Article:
A reflection of my own disgust

I have never trusted mirrors.

The very fact that they have this reputation of being archetypal truth-tellers makes me automatically suspicious. If they're so goddamned trustworthy, why is "mirror" always hanging out with that no-good "smoke" and getting calls in the middle of the night from magicians?

Mirrors are, first, abettors of lies, illusion, and advertising, and then, second, refractors of light waves and particles.

I should specify at this point that I'm talking of course about decorative, vanity-oriented mirrors. I have no beef with safety mirrors, nor with the reflective components of photography or telescopy. I'm not a complete, unreasonable animal. Just a hyperpragmatist.

There is this ridiculous trope in our culture about not liking mirrors because you don't like the look of your body. That is both unfair to the mirror and illogical. You do know that it is possible to see most of your body, even the disgusting parts, without aid of any kind, don't you?

In fact, to actually seek out a tool for this purpose, and then to blame it for the feelings that you feel probably means that you can go ahead and add masochistic sociopathy on top of that body dysmorphia diagnosis.

No, there are far better, more legitimate reasons to hate mirrors. For instance,if there are many mirrors hung on the walls, one can be fooled into thinking that the restaurant is bigger than it actually is. You spent the first part of the meal feeling mentally and emotionally spacious. You remarked to companions how an open layout is conducive to creative thought and good conversation. You privately congratulated yourself on having arrived at a place in your life where you can afford to eat in places like this. Usually you wind up at cramped little places that are, oh, about half this size.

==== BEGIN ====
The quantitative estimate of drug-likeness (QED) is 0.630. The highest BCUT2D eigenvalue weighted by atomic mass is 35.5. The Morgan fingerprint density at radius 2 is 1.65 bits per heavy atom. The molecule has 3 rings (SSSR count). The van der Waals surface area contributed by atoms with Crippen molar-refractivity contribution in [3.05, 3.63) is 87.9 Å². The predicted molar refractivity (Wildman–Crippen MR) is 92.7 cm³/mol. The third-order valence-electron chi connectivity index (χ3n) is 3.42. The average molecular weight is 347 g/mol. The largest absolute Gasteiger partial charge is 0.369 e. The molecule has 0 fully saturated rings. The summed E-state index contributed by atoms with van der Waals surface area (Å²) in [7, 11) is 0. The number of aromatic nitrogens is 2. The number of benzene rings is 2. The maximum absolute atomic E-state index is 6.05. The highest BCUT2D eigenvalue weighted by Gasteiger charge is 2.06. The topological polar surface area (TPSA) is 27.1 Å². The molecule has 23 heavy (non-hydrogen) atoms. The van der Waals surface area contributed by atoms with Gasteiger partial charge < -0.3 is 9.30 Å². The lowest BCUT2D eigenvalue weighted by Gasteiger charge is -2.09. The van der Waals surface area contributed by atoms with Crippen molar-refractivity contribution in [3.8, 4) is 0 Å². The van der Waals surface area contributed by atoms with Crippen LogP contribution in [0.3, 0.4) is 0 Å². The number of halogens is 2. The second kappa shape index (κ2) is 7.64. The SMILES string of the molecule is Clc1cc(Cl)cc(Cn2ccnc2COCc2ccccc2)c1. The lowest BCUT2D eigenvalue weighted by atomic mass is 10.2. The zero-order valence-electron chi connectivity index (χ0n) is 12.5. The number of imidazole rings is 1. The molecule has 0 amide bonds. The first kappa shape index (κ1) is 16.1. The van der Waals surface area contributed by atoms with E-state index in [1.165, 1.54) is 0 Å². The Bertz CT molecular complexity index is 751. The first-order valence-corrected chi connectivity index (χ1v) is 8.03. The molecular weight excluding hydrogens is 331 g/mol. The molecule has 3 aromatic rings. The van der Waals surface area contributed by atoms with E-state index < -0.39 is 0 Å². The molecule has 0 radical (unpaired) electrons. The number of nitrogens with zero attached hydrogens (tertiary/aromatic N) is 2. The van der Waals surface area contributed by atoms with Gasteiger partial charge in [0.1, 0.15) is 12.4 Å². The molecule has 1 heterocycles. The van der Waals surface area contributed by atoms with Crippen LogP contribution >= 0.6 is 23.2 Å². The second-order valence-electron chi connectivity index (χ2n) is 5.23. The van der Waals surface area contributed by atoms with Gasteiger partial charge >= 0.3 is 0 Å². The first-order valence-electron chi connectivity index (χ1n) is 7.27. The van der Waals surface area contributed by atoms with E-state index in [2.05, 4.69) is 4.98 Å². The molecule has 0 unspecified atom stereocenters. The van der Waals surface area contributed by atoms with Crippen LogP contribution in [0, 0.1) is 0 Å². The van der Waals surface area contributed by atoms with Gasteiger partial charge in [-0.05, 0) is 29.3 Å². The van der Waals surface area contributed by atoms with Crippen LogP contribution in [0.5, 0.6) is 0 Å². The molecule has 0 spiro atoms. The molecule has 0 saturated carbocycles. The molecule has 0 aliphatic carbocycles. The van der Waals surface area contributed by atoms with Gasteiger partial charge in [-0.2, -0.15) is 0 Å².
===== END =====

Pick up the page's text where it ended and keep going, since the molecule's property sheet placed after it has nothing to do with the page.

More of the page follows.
If you are especially dumb or drunk or both, or if the lighting in its shittiness is conspiring with the mirrors to ensure the legendary status of your embarrassment, you might take your error even further: "Hey, Dave, don't look now, but there's a guy at a table on the side of the room that is your identical twin. No I'm serious. I am not even kidding."

Mirrors also have the unsavory ability to make you feel like you are not alone. For an introvert, time alone, truly alone, is a chance to drain the bilious fluids which are natural by-products of human society. The same pre-rational component of our psyches which requires this release is also unable to differentiate our reflection from another separate consciousness in the room, which might at any moment start talking or asking things of us or tacitly expecting things from us, or otherwise doing what makes other consciousnesses horrible to be around.

That little bit of reflected motion in the corner of our eye is enough to ruin the mood and make the cost of choosing isolation over society a losing proposition. A mirror in the room punctures the solemnity of solitude and draws the eye towards another set of eyes that we meet with trepidation no matter how intellectual we think we are.

In other words, mirrors are terrible because they make you want to look at them, and any inanimate object that has the ability to spontaneously manipulate my will deserves repulsion and scorn.

But once a mirror has been created, do not try to destroy it. The mirror's final genius is that when you try to break it, you make more of them.

Don't take away my special too

Don't take away my special too

Our annual Halloween poem: Up the Hidden Stairs